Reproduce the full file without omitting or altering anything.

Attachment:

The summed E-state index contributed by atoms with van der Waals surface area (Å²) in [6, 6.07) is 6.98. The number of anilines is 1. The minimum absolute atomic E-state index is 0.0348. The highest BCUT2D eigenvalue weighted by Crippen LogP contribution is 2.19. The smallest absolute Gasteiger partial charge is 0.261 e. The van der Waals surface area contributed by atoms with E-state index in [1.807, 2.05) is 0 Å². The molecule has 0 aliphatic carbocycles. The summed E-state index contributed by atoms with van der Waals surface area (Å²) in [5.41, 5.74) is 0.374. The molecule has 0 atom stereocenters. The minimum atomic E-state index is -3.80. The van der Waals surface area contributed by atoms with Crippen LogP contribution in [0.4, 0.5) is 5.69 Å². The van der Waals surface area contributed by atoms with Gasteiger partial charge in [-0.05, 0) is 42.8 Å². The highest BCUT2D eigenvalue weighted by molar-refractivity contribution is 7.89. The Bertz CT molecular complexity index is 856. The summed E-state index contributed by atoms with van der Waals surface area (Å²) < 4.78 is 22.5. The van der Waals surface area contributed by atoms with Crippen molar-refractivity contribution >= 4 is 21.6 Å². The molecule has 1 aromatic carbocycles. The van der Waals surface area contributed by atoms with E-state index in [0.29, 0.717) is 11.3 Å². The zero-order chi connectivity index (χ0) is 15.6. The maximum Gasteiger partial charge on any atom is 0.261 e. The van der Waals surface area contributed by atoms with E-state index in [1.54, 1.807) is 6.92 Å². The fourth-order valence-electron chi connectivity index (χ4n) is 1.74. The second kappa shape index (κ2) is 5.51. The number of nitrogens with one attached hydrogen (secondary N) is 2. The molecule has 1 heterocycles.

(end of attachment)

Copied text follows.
The summed E-state index contributed by atoms with van der Waals surface area (Å²) in [6, 6.07) is 6.98. The number of anilines is 1. The minimum absolute atomic E-state index is 0.0348. The highest BCUT2D eigenvalue weighted by Crippen LogP contribution is 2.19. The smallest absolute Gasteiger partial charge is 0.261 e. The van der Waals surface area contributed by atoms with E-state index in [1.807, 2.05) is 0 Å². The molecule has 0 aliphatic carbocycles. The summed E-state index contributed by atoms with van der Waals surface area (Å²) in [5.41, 5.74) is 0.374. The molecule has 0 atom stereocenters. The minimum atomic E-state index is -3.80. The van der Waals surface area contributed by atoms with Crippen LogP contribution in [0.4, 0.5) is 5.69 Å². The van der Waals surface area contributed by atoms with Gasteiger partial charge in [-0.05, 0) is 42.8 Å². The highest BCUT2D eigenvalue weighted by molar-refractivity contribution is 7.89. The Bertz CT molecular complexity index is 856. The summed E-state index contributed by atoms with van der Waals surface area (Å²) < 4.78 is 22.5. The van der Waals surface area contributed by atoms with Crippen molar-refractivity contribution >= 4 is 21.6 Å². The molecule has 1 aromatic carbocycles. The van der Waals surface area contributed by atoms with E-state index in [0.29, 0.717) is 11.3 Å². The zero-order chi connectivity index (χ0) is 15.6. The maximum Gasteiger partial charge on any atom is 0.261 e. The van der Waals surface area contributed by atoms with E-state index in [1.54, 1.807) is 6.92 Å². The fourth-order valence-electron chi connectivity index (χ4n) is 1.74. The second kappa shape index (κ2) is 5.51. The number of nitrogens with one attached hydrogen (secondary N) is 2. The molecule has 1 heterocycles.